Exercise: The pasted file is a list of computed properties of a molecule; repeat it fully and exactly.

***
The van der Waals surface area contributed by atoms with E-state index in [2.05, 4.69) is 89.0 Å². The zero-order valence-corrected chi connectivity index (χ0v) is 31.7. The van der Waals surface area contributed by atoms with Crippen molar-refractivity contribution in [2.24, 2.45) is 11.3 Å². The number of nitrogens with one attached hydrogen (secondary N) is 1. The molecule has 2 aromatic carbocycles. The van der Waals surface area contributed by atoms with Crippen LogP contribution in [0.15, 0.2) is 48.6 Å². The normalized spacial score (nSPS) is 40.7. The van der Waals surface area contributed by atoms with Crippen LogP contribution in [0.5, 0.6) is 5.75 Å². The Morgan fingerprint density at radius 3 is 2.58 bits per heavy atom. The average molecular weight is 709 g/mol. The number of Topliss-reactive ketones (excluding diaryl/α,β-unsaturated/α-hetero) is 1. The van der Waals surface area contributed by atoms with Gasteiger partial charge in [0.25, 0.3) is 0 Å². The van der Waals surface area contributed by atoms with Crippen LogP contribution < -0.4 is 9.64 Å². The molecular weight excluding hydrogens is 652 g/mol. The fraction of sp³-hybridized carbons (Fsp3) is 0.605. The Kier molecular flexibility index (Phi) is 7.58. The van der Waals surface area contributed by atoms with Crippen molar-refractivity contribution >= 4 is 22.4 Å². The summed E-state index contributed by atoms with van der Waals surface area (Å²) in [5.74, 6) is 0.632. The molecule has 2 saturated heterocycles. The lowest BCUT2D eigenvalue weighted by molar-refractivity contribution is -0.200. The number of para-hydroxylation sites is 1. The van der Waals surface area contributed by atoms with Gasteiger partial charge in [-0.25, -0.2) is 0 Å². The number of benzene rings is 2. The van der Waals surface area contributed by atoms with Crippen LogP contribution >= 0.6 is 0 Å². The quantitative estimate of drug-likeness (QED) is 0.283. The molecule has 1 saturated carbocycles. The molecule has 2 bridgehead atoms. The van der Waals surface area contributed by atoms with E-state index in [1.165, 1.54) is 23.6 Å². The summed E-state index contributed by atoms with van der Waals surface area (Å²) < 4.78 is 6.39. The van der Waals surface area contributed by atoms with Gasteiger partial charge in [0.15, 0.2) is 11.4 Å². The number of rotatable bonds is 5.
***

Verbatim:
The van der Waals surface area contributed by atoms with E-state index in [2.05, 4.69) is 89.0 Å². The zero-order valence-corrected chi connectivity index (χ0v) is 31.7. The van der Waals surface area contributed by atoms with Crippen molar-refractivity contribution in [2.24, 2.45) is 11.3 Å². The number of nitrogens with one attached hydrogen (secondary N) is 1. The molecule has 2 aromatic carbocycles. The van der Waals surface area contributed by atoms with Crippen LogP contribution in [0.15, 0.2) is 48.6 Å². The normalized spacial score (nSPS) is 40.7. The van der Waals surface area contributed by atoms with Crippen LogP contribution in [0.5, 0.6) is 5.75 Å². The Morgan fingerprint density at radius 3 is 2.58 bits per heavy atom. The average molecular weight is 709 g/mol. The number of Topliss-reactive ketones (excluding diaryl/α,β-unsaturated/α-hetero) is 1. The van der Waals surface area contributed by atoms with Gasteiger partial charge in [0.25, 0.3) is 0 Å². The van der Waals surface area contributed by atoms with Crippen LogP contribution < -0.4 is 9.64 Å². The molecular weight excluding hydrogens is 652 g/mol. The fraction of sp³-hybridized carbons (Fsp3) is 0.605. The Kier molecular flexibility index (Phi) is 7.58. The van der Waals surface area contributed by atoms with Crippen molar-refractivity contribution >= 4 is 22.4 Å². The summed E-state index contributed by atoms with van der Waals surface area (Å²) in [5.74, 6) is 0.632. The molecule has 2 saturated heterocycles. The lowest BCUT2D eigenvalue weighted by molar-refractivity contribution is -0.200. The number of para-hydroxylation sites is 1. The van der Waals surface area contributed by atoms with Gasteiger partial charge in [-0.25, -0.2) is 0 Å². The number of benzene rings is 2. The van der Waals surface area contributed by atoms with Crippen LogP contribution >= 0.6 is 0 Å². The quantitative estimate of drug-likeness (QED) is 0.283. The molecule has 1 saturated carbocycles. The molecule has 2 bridgehead atoms. The van der Waals surface area contributed by atoms with E-state index in [1.165, 1.54) is 23.6 Å². The summed E-state index contributed by atoms with van der Waals surface area (Å²) < 4.78 is 6.39. The van der Waals surface area contributed by atoms with Gasteiger partial charge in [0.15, 0.2) is 11.4 Å². The number of rotatable bonds is 5.